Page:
García Padilla: Rubio Is No Friend of Puerto Rico
SAN JUAN — Gov. Alejandro García Padilla said Friday that Republican presidential hopeful Sen. Marco Rubio (R-Fla.) “is no friend of Puerto Rico,” following the GOP candidate’s comments against providing the commonwealth with access to a debt-restructuring mechanism.
Through his official Twitter account, the governor said Rubio “is no friend of Puerto Rico. Not supporting a debt restructuring is slamming the door on the face of Puerto Ricans.”
“Shame on you,” García Padilla said.
During a GOP debate held Thursday, the Florida senator came out against providing bankruptcy protection to Puerto Rico, saying the commonwealth government is “doing a terrible job,” and “bankruptcy doesn’t work unless you change the way you’re operating or you’re going to be bankrupt again.”
“We can explore the use of bankruptcy protection, but not as the first resort, which is what they’re asking for, because it will not solve the problems on the island and you’re going to continue to see hundreds of thousands of people leave that beautiful place, and coming to the mainland,” Rubio said.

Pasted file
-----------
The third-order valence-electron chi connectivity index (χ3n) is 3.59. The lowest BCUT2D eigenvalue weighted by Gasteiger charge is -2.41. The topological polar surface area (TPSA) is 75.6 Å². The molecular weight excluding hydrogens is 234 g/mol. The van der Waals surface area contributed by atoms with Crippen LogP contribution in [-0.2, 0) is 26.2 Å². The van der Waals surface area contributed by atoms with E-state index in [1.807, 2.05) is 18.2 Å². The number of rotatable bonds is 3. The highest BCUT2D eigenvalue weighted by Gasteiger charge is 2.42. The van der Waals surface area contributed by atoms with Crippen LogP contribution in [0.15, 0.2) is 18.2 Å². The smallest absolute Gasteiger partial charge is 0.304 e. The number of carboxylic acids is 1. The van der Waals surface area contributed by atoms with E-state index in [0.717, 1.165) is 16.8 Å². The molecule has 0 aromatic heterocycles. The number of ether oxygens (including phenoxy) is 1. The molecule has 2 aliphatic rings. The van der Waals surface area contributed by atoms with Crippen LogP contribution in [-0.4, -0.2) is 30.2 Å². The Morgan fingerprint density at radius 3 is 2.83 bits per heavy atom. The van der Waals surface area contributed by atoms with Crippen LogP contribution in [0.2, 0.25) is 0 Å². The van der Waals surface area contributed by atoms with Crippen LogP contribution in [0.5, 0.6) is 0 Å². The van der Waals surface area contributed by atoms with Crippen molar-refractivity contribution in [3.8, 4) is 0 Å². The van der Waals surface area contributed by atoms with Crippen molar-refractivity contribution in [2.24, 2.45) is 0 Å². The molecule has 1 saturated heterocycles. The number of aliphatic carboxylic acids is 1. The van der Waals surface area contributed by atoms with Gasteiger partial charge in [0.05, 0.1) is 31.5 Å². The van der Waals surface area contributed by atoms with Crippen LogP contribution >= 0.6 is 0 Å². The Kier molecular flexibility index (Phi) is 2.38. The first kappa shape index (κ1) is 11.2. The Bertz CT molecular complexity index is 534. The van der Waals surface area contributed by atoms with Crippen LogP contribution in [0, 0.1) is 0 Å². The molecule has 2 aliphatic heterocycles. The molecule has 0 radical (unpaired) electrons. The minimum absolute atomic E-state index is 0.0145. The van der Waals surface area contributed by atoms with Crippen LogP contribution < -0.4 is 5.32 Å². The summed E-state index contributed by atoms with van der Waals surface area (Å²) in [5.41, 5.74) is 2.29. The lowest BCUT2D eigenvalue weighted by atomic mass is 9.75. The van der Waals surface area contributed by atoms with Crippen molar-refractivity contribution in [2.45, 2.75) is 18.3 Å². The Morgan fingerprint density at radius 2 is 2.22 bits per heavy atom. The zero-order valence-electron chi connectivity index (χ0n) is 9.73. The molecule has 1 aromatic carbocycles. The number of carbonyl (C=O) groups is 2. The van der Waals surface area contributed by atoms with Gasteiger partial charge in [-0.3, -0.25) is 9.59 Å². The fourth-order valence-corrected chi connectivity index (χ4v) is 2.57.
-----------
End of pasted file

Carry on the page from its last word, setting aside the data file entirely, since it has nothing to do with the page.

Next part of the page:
The governor later added that Rubio’s remarks about Puerto Rico’s fiscal crisis “confirm he works for the vultures that fund his campaign,” while making reference to a New York Times article that questions Rubio’s change of heart over the commonwealth issue, right after receiving donations from certain Puerto Rico bondholders.
“Do not send the governor whose [administration] borrowed more than any other, to answer for you. Answer this: nytimes.com/politics/first…,” García Padilla tweeted—a veiled shot at former Gov. Luis Fortuño, who Rubio said “was doing a great job until he barely lost that election to someone who has taken a big government stance once again.”
The commonwealth government continues to lobby for immediate congressional action over the Puerto Rico debt crisis, particularly over access to a broad restructuring regime. While House Speaker Paul Ryan (R-Wis.) has said the lower chamber aims to come up with a solution before the end of March, the Republican-led Congress remains divided over how exactly it should deal with the problem.